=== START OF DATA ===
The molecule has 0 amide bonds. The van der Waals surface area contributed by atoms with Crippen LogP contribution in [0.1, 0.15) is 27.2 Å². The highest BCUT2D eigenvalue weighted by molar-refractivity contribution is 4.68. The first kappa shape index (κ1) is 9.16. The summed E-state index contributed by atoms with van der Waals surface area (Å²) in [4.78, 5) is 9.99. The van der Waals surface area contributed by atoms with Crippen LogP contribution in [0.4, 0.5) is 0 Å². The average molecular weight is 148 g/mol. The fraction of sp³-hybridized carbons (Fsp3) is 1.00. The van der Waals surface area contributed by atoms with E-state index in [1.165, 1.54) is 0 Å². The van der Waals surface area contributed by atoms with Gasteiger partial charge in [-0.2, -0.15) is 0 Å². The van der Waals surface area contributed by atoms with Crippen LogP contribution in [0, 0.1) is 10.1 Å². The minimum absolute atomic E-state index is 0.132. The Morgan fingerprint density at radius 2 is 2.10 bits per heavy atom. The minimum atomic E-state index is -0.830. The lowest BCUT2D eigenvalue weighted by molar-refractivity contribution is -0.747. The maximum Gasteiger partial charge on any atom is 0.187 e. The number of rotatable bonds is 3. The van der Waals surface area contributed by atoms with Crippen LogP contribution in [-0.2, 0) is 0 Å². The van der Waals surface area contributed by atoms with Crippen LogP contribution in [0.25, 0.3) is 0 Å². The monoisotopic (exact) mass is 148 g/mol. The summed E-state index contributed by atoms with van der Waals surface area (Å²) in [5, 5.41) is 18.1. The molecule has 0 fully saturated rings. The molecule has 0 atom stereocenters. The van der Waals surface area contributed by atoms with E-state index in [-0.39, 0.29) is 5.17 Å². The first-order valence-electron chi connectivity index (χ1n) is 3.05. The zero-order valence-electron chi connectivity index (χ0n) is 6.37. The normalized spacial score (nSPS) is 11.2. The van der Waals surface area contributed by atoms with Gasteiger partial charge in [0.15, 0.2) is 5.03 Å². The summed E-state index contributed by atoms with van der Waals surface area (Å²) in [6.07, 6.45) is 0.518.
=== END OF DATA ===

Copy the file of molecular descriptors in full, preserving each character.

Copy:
The molecule has 0 amide bonds. The van der Waals surface area contributed by atoms with Crippen LogP contribution in [0.1, 0.15) is 27.2 Å². The highest BCUT2D eigenvalue weighted by molar-refractivity contribution is 4.68. The first kappa shape index (κ1) is 9.16. The summed E-state index contributed by atoms with van der Waals surface area (Å²) in [4.78, 5) is 9.99. The van der Waals surface area contributed by atoms with Crippen LogP contribution in [0.4, 0.5) is 0 Å². The average molecular weight is 148 g/mol. The fraction of sp³-hybridized carbons (Fsp3) is 1.00. The van der Waals surface area contributed by atoms with E-state index in [1.165, 1.54) is 0 Å². The van der Waals surface area contributed by atoms with Gasteiger partial charge in [-0.2, -0.15) is 0 Å². The van der Waals surface area contributed by atoms with Crippen LogP contribution in [0, 0.1) is 10.1 Å². The minimum absolute atomic E-state index is 0.132. The Morgan fingerprint density at radius 2 is 2.10 bits per heavy atom. The minimum atomic E-state index is -0.830. The lowest BCUT2D eigenvalue weighted by molar-refractivity contribution is -0.747. The maximum Gasteiger partial charge on any atom is 0.187 e. The number of rotatable bonds is 3. The van der Waals surface area contributed by atoms with Crippen LogP contribution in [-0.2, 0) is 0 Å². The van der Waals surface area contributed by atoms with Crippen LogP contribution in [0.25, 0.3) is 0 Å². The monoisotopic (exact) mass is 148 g/mol. The summed E-state index contributed by atoms with van der Waals surface area (Å²) in [5, 5.41) is 18.1. The molecule has 0 fully saturated rings. The molecule has 0 atom stereocenters. The van der Waals surface area contributed by atoms with E-state index in [-0.39, 0.29) is 5.17 Å². The first-order valence-electron chi connectivity index (χ1n) is 3.05. The zero-order valence-electron chi connectivity index (χ0n) is 6.37. The normalized spacial score (nSPS) is 11.2. The van der Waals surface area contributed by atoms with Gasteiger partial charge in [0.15, 0.2) is 5.03 Å². The summed E-state index contributed by atoms with van der Waals surface area (Å²) in [6.07, 6.45) is 0.518.